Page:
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What we have seen today is yet another re-launcha re-launch without a price tag. Is it not clear to the whole country that the only way to sort out our finances, to get real reform of our public services, and to build Britains future, is to change this wretched Government?
The Prime Minister: The big question in this country is how to return to growth and secure extra jobs in the economy. The right hon. Gentleman has made not one policy suggestion that could get us moving in the right direction. We have announced that unemployed young people will get jobs after they have been unemployed for a year, and that is mandatory. His policy is to do absolutely nothing. We have announced an autumn guarantee for school leavers so that they can get jobs or training. His policy is to do absolutely nothing. We have announced help for unemployed adults in a way that no other Government have done before. His policy is to do nothing. We have announced new help for social housing today. His policy is to do absolutely nothing and to leave people without homes. We have announced new help for owner-occupiers today. His policy is to do nothing.
In every area in which the country is looking for a Government who will bring growth and jobs, the policy of the Opposition is to do nothing but cut public spending this year, next year and then by 10 per cent. in future years. That policy will neither create jobs and growth, nor reduce debt and deficits. It would bring worse debt and worse deficits.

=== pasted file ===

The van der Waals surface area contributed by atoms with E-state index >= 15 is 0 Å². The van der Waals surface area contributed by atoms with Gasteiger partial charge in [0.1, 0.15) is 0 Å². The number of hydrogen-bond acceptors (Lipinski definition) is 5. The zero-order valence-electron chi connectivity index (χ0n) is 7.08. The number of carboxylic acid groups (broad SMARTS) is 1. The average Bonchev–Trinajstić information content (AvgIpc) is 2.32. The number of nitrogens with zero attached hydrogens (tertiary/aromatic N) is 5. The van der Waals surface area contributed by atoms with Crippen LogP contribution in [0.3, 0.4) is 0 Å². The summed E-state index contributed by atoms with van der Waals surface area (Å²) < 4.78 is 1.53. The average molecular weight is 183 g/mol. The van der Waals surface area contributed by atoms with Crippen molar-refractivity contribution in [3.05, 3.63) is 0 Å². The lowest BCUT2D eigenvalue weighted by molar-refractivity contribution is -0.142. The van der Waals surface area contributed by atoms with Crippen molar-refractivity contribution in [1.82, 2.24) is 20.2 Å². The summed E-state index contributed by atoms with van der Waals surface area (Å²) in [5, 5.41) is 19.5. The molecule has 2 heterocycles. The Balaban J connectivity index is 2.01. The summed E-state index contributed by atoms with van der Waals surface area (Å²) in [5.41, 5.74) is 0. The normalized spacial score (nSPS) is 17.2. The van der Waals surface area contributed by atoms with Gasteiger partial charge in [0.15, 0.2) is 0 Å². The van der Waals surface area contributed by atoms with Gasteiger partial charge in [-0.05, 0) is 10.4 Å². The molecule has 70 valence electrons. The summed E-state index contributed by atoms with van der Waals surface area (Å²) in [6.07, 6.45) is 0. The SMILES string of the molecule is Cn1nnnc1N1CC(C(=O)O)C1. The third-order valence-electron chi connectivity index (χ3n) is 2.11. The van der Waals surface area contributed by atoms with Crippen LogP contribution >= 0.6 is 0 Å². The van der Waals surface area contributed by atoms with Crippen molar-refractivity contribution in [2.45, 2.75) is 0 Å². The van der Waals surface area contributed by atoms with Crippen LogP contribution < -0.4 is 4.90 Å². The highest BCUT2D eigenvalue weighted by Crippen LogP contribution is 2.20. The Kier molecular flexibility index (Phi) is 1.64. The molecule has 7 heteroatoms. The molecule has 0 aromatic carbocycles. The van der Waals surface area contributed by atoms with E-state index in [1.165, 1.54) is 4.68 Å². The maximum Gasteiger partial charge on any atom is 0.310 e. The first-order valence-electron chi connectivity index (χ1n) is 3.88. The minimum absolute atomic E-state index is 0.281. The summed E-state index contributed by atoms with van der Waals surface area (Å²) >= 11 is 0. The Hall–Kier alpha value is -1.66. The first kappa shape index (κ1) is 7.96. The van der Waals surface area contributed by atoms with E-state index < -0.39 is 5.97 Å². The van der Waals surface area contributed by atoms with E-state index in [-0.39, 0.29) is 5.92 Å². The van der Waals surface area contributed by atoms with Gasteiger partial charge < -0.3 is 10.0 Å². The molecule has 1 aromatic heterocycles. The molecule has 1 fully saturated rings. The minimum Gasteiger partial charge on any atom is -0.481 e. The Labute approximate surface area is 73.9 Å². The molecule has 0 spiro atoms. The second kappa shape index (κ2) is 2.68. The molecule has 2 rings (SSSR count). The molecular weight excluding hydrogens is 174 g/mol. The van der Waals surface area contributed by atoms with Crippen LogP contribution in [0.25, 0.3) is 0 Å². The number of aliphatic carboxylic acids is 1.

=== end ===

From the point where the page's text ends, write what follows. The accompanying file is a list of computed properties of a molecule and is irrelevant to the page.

As for public services, the Government were right to set targets for the future. Cancer waiting lists would not be down to two weeks had we not set a target and invested in the future. Hospital waits would not be down to a maximum of 18 weeks had we not set the targets and made the investment. GP surgeries would not be open in the evenings and at weekends had we not been prepared to make tough decisions. We will not build the health service of the future without the necessary investment.
The right hon. Gentleman wants to move from targets to a simple free-for-all. We want to move from national targets to personal entitlements, which people will see delivered as a matter of course, for shorter waiting lists, better treatment and, in schools, for parents to have more rights. But the Conservative party wants to cut spending and to cut the responsibility on public servants to deliver the service.
The Prime Minister:
As for the Royal Mail, let me make absolutely clear that the Bill that we have put forward is to do a number of things. The first is to save the pension fund of the Post Office; the second is to ensure better regulation of the Royal Mail; the third is to ensure that the universal service obligation is maintained, whereas in other countries it is being reduced; and the fourth is to introduce more capitalmore investmentinto the Royal Mail. The right hon. Gentleman knows perfectly
well what is happening to the market for investment in this country at the moment. We will continue to push forward with our plans to modernise the Royal Mail.